Administration of the drug leveodopa, which is converted by the brain into levodopa, has been the standard treatment for PD. A common problem has been how to get a high enough concentration of the drug to reach the brain without causing side effects. Other drugs have been developed to enhance this process.
How Does PET/CT make a Difference?
- PET can definitively diagnose Parkinson's disease.
- Research using PET has been responsible for many of the discoveries about how the disease affects the brain. PET is being used by researchers searching for a cure.
Dementia isn't really a disease but a group of symptoms certain diseases have in common. According to the Alzheimer's Association, dementia is a loss of mental function to the extent that it interferes with a person's daily life. This could include loss of memory, intellect, rationality, social skills and normal emotional reactions. Alzheimer's disease is the most common cause of dementia. Other dementias include Parkinson's disease, vascular dementia, Pick's disease, Huntington's disease, and structural brain problems such as head injury or brain tumor. PET is able to diagnose all of these diseases.
Vascular dementia is the second most common cause of dementia. It refers to problems with the circulation of blood to the brain that are usually the result of many small strokes or decreased blood flow. Dementia may occur when one of these strokes damages a strategic area of the brain responsible for a memory or emotion function.
Pick's disease is a disorder affecting the frontal and temporal lobes of the brain, causing progressive and irreversible decline much like Alzheimer's. Disturbances of personality, behavior and language may be noticed first and even be more severe than memory defects. Depending on the lobe affected, symptoms may include loss of social and sexual inhibition, impaired judgment, hoarding items, roaming, difficulties with attention and motivation, aphasia, repetitive speech patterns or the tendency to repeat anything heard. Named for Dr. Arnold Pick who reported the first case in 1892, the onset of the disease is typically in the mid-to-late 50's, and the disease averages about 10 years from onset to death. The cause remains unknown, and until PET the only way to diagnose Pick's disease was after autopsy.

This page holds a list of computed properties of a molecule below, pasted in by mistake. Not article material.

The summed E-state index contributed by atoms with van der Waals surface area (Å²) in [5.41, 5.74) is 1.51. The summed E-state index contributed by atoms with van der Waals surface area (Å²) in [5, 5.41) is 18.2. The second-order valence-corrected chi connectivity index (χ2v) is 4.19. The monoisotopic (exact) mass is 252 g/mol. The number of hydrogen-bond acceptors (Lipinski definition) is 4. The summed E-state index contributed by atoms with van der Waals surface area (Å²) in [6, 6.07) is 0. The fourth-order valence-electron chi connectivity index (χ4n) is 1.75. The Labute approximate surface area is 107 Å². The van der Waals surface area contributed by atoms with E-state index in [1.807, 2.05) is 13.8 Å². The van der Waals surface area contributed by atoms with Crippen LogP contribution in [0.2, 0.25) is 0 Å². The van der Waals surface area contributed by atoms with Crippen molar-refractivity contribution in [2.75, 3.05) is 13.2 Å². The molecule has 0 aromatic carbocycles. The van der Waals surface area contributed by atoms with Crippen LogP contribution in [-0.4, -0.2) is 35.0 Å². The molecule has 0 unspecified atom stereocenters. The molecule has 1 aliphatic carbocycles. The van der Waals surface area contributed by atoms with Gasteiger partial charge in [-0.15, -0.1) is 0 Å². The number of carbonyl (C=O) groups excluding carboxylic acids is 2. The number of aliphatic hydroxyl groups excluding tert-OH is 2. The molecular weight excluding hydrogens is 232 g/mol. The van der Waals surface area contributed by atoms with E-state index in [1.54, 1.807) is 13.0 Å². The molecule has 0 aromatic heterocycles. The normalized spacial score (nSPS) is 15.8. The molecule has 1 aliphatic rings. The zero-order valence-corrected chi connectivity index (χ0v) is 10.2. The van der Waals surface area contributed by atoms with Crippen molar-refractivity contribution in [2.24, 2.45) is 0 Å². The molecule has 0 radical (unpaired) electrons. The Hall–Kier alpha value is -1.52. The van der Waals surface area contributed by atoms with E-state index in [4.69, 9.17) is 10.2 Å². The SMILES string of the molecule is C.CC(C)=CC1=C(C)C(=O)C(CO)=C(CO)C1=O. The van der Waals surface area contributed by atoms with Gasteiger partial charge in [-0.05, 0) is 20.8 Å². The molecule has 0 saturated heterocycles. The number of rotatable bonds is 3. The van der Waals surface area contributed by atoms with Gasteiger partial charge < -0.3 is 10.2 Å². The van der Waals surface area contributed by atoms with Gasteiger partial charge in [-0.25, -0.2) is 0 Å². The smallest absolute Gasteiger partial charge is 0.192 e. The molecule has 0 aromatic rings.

Huntington's disease (HD) is an inherited, degenerative brain disease that affects the mind and body. It slowly diminishes the affected individual's ability to walk, think, talk and reason. Named for Dr. George Huntington who first described this hereditary disorder in 1872, HD is now recognized as one of the more common genetic disorders. More than a quarter of a million Americans have HD or are at risk of inheriting the disease from an affected parent. Early symptoms may include depression, mood swings, forgetfulness, clumsiness, involuntary twitching and lack of coordination. As the disease progresses, concentration and short-term memory diminish and involuntary movements of the head, trunk and limbs increase. Walking, speaking and swallowing abilities deteriorate. HD typically begins in mid-life, between the ages of 30 and 45. In 1993, the HD gene was isolated, and a direct genetic test was developed which can accurately determine whether a person carries the HD gene. The test cannot predict when symptoms will begin. Since the discovery of the gene, HD research has accelerated and much has been added to our understanding of the disease. PET has been instrumental in this breakthrough HD research.